The second, present pavilion had some quotes from President Eisenhower and other leaders, whatever, but it was the bright future pavilion that turned out to be the most incendiary. For its expansive, smooth walls featured large photomurals of amber waves of grain, and a group of happy, young children--"white, colored, and yellow"--playing in a flower-filled meadow.


Which basically made segregationist politicians from the South's heads explode when they found out about it. Masey gives an overview of the controversy in his book, including some declassified letters from outraged Dixiecrats to Eisenhower's acting Secretary of State. But Michael Krenns devotes an entire chapter to the political shitstorm surrounding the "Unfinished Business" pavilion in his 1999 history anthology, The Impact of Race on US Foreign Policy: A Reader. Great stuff.

Throughout the Spring and Summer of 1958, angry congressmen criticized the exhibit for "foul[ing] the nation's nest." The pavilion was temporarily shut down--the official explanation was "poor craftmanship" on the part of the "Belgian carpenters" who somehow failed to properly execute Lionni's original concept. By including too many news clippings about Little Rock and Gov. Faubus. Leonni hustled to Brussels to make ordered changes to bring "balance" to the desegregation issue.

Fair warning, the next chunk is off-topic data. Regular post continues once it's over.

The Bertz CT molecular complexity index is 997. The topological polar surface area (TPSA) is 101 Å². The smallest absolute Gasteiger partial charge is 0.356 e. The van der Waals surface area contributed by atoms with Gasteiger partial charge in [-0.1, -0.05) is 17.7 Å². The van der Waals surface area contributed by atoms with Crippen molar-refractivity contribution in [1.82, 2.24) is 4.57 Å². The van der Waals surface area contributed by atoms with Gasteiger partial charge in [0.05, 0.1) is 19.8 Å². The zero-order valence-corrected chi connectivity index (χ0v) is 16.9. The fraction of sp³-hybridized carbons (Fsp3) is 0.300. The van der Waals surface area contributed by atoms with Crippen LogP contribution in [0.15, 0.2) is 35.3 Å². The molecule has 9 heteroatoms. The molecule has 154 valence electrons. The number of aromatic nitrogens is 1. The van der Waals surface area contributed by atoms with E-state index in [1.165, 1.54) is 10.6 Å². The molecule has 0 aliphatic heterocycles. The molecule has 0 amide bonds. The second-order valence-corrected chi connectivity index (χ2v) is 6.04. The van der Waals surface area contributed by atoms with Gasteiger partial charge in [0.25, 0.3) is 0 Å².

They even posted a disclaimer that children of various races playing together "did not represent US policy, but was representative of the freedom of choice available in the US." And still Georgia's segregationist senator Herman Talmadge protested, demanding an end to exhibition's "unwarranted invasion of the rights and prerogatives of the states of the South."